Maine Chapter, Project Management Institute
Thursday, January 16, 2014 -- 5:30 p.m.
Glickman Library, University of Southern Maine
Personal conflict is at or near the top of everyone’s list of fears. Everyone, that is, except for those who love to create it . . . and those who know how to handle it.
Insults and angry words in meetings and other workplace settings can be extremely damaging, and not just when such behavior erupts. No question that moment is a bad one, and current productive activity often stops dead.
Then, the negative emotion that spilled into the open often has serious lasting effects. The “loser” suffers a severe loss in confidence, reputation and ability to function; the perceived perpetrator may be avoided or shunned, and all the onlookers keep their heads down and their mouths shut. They walk on eggs, not knowing when it might happen again. Not good all around.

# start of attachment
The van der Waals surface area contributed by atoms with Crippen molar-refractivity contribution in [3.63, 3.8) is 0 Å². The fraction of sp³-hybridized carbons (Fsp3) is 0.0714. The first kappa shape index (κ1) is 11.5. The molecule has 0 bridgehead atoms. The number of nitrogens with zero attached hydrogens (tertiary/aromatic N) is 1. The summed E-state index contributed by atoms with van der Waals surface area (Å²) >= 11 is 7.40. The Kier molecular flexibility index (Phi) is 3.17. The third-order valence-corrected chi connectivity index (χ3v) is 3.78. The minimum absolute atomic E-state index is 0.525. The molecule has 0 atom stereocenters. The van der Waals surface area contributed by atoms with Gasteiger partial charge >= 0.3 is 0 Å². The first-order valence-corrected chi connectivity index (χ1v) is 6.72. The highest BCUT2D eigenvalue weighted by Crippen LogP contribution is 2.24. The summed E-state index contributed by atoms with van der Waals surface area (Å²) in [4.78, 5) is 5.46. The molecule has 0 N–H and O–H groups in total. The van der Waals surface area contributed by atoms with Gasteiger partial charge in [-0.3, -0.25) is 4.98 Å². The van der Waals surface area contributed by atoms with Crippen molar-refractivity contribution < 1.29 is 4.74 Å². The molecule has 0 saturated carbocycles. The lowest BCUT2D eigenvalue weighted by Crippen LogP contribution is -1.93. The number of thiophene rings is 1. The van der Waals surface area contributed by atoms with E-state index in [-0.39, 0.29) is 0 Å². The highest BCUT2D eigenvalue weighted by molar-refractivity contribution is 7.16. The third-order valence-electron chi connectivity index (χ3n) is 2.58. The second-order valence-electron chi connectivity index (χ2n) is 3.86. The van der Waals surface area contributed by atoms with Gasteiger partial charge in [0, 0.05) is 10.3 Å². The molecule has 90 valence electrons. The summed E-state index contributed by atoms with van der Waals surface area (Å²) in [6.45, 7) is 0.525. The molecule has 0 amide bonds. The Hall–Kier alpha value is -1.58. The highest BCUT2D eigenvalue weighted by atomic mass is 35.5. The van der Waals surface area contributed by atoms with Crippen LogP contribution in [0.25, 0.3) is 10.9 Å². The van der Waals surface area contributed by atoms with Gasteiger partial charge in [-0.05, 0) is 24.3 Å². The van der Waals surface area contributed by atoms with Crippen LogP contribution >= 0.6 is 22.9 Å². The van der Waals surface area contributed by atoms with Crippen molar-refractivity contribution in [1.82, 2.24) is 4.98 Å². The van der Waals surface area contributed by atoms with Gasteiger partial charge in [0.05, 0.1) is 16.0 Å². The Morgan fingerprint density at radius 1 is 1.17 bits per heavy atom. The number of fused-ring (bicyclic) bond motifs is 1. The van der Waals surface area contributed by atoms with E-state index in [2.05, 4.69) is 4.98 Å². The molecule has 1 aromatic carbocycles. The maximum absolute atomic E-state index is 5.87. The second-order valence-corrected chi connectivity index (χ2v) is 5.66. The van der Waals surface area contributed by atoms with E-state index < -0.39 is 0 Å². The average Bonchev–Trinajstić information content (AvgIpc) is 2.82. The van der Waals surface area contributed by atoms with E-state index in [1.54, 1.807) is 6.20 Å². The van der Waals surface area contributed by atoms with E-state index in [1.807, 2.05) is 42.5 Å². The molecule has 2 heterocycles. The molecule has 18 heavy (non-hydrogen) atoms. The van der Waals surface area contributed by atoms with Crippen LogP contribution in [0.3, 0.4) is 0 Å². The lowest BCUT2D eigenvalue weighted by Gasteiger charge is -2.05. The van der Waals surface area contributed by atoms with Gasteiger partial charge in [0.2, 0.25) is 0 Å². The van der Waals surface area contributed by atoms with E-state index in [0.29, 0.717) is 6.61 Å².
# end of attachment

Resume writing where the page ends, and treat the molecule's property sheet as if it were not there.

As a matter of actual fact, though, conflict is really not that common. Most people are so sensitive to the possibility, unfortunately, that they avoid any word or action that could lead to a confrontation of some kind. And that isn’t good, either, as Jim Milliken will explain in his presentation.
As project managers, we need to be well-practiced at preventing damage to team relationships and effectiveness caused by conflict – but we also need to understand the role of conflict in building able teams and strong projects. Bruce Tuckman’s famous formula for team development – forming, storming, norming and performing – is interpreted as requiring vigorous disagreement.
Jim Milliken PMP has studied conflict in human relationships for decades, and includes conflict management in many of his consultation and training designs. Participants in the PMI Maine program will be asked to apply their own ideas and experiences as Jim leads an exploration of the negative and positive elements of personal conflict in Project Management.
To Register (after 12/23): http://www.pmimaine.org/